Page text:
Although kinetic helicity is crucial in the usual expla-nation of the effect, it is not a necessary requirement formagnetic field generation, and lack of parity invariance is al-ready sufficient (Gilbert, Frisch, & Pouquet 1988). However,as in every effect dynamo, magnetic helicity is produced atlarge scales, which is necessarily a slow process. A mecha-nism similar to the ordinary effect is the incoherent ef-fect (Vishniac & Brandenburg 1997), which works in spiteof constantly changing sign of kinetic helicity (in space andtime) provided there is systematic shear and sufficient turbu-lent diffusion. This mechanism has been invoked to explainthe large scale magnetic field found in simulations of accre-tion disc turbulence (Brandenburg et al. 1995, Hawley, Gam-mie, & Balbus 1996, Stone et al. 1996). In addition, how-ever, the large scale field of Brandenburg et al. (1995) showsspatio-temporal coherence with field migration away fromthe midplane. This has so far only been possible to explainin terms of an dynamo with a magnetically driven ef-fect (Brandenburg 1998). In any case, the incoherent effect,which has so far only been verified in one-dimensional mod-els, would not lead to the production of net magnetic helicityin each hemisphere.
Yet another mechanism was suggested recently by Vish-niac & Cho (2001), which yields a mean electromotive forcethat does not lead to the production of net magnetic helicity,but only to a transport of preexisting magnetic helicity. Thisis why this mechanism can, at least in principle, work on afast time scale even when the magnetic Reynolds number islarge. Finally, we mention a totally different mechanism thatworks on the basis of negative turbulent diffusion (Zheligov-sky, Podvigina, & Frisch 2001). This is what produces turbu-lence in the KuramotoSivashinsky Equation, which is thenstabilised by hyperdiffusion (i.e. a fourth derivative term).Among all these different dynamo mechanisms, the conven-tional effect and the inverse magnetic cascade are the onlymechanisms that have been shown numerically to produce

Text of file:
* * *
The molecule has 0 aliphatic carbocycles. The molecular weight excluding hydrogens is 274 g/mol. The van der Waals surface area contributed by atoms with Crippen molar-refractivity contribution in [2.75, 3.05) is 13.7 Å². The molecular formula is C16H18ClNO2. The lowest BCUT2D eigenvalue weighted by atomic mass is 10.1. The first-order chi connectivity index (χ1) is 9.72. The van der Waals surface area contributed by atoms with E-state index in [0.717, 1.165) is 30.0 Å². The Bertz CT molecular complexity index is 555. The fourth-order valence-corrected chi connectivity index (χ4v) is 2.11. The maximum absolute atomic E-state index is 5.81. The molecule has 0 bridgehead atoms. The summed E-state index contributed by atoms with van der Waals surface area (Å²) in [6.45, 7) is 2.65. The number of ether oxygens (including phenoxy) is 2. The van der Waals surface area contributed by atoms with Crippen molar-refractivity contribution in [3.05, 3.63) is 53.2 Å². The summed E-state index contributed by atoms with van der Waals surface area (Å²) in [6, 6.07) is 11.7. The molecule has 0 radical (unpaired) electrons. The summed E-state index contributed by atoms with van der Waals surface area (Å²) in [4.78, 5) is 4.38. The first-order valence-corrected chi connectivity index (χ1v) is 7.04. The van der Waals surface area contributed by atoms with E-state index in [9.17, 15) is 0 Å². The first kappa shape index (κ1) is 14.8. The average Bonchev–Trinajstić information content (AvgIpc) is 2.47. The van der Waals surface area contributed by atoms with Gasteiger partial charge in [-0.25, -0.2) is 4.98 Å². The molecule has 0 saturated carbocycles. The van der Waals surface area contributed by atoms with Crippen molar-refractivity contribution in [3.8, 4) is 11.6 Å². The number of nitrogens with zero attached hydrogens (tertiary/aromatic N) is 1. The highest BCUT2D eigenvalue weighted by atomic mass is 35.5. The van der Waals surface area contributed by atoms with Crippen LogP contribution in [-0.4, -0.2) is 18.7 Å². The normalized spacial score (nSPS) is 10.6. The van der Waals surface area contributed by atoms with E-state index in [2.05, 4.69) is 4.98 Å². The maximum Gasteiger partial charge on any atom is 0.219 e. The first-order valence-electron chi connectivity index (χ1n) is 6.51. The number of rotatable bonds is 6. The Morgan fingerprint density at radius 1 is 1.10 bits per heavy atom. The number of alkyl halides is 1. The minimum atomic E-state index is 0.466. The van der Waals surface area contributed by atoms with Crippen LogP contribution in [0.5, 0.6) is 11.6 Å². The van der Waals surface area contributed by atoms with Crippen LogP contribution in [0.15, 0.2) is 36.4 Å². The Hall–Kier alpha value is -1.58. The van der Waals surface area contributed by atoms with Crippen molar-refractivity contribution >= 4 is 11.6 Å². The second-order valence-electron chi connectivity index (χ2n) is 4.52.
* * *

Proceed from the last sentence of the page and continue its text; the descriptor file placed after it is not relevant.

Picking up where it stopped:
Large scale dynamos(e.g. in the sun)
Is significant net magnetic helicityproduced in each hemisphere?
(like in kinematiccase,
and large scaleseparation)
NOnon- effect:(e.g., negative
magn. diffusion,incoherent ,
Vishniac & Choeffect)
standard effect: what happens
Alternative Afast effect:
to largescales, no
Alternative Bnon- effect
Fig. 1. Sketch illustrating the different ways astrophysical dynamosmay be able to circumvent the magnetic helicity problem.
strong large scale fields under turbulent conditions. These arehowever exactly the mechanisms that suffer from the helicityconstraint.
The purpose of the present paper is to assess the signifi-cance of the helicity constraint and to present some new nu-merical experiments that help understanding how the con-straint operates and to discuss possible ways out of thedilemma. For orientation and later reference we summarise inFig. 1 various models and the possible involvement of mag-netic helicity in them. Dynamos based on the usual effectare listed to the right. They all produce large scale magneticfields that are helical. However, in a periodic or an infinitedomain, or in the presence of perfectly conducting bound-aries, the magnetic helicity is conserved and can only changethrough microscopic resistivity. This would therefore seem tobe too slow for explaining variations of the mean field on thetime scale of the 11 year solar cycle. Open boundary condi-tions may help, although this was not yet possible to demon-strate, as will be explained in Sect. 4 of this paper.
Given that the issue of magnetic helicity is central to ev-erything that follows, we give in Sect. 2 a brief review ofmagnetic helicity conservation, the connection between theinverse cascade and the realisability condition, and the sig-nificance of gauge-invar